U.S. Steel completes restart at Midwest Plant in Portage
20 April 2017
U.S. Steel announced it has restarted operations at its Midwest Plant in Portage, a week after a spill of the cancer-causing chemical hexavalent chromium into the Burns Waterway just hundreds of feet from Lake Michigan.
“The controlled, phased and highly monitored restart at our Midwest Plant, which began on Friday, April 14, is now complete," U.S. Steel said in a statement. "At present, we have encountered no additional issues. All water sampling and visual inspections performed during the restart process at and around the outfall where the process release occurred, within Lake Michigan, including the public water intake and adjacent shorelines, have shown no elevated hexavalent chromium levels.”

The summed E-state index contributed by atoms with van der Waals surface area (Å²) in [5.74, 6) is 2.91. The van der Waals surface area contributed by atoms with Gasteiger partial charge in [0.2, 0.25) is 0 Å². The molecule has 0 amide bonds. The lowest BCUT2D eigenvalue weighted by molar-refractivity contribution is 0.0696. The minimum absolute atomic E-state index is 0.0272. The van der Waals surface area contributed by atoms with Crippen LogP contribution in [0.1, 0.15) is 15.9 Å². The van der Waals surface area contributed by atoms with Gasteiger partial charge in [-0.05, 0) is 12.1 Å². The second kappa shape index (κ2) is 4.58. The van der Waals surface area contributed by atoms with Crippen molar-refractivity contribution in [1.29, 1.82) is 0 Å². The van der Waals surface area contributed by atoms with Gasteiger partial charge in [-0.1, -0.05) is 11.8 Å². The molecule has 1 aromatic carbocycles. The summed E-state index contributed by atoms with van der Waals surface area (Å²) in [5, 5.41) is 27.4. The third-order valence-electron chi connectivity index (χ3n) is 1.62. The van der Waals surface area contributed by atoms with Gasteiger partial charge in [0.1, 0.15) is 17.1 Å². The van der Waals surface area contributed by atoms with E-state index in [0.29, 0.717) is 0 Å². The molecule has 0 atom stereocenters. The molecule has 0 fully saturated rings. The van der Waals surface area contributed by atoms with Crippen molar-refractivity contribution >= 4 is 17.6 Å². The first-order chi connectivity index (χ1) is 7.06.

U.S. Environmental Protection Agency testing found the chemical was at less than the 2 parts per billion federal threshold in both Lake Michigan and the Burns Waterway tributary. The EPA agency said it was working toward setting up a long-term monitoring protocol.
U.S. Steel said it was looking at additional environmental safeguards at the Midwest Plant, a finishing facility in Portage that operates as part of Gary Works. The mill just east of the Portage Lakefront and Riverwalk makes tin, hot-dip galvanized, cold-rolls and electric lamination steel products for the automakers and other customers.
“We take all incidents very seriously and are fully committed to investigating additional corrective actions we can take to prevent a future occurrence," U.S. Steel said in the statement. "We remain committed to protecting the environment, to the communities in which we operate and to the safety of our employees.”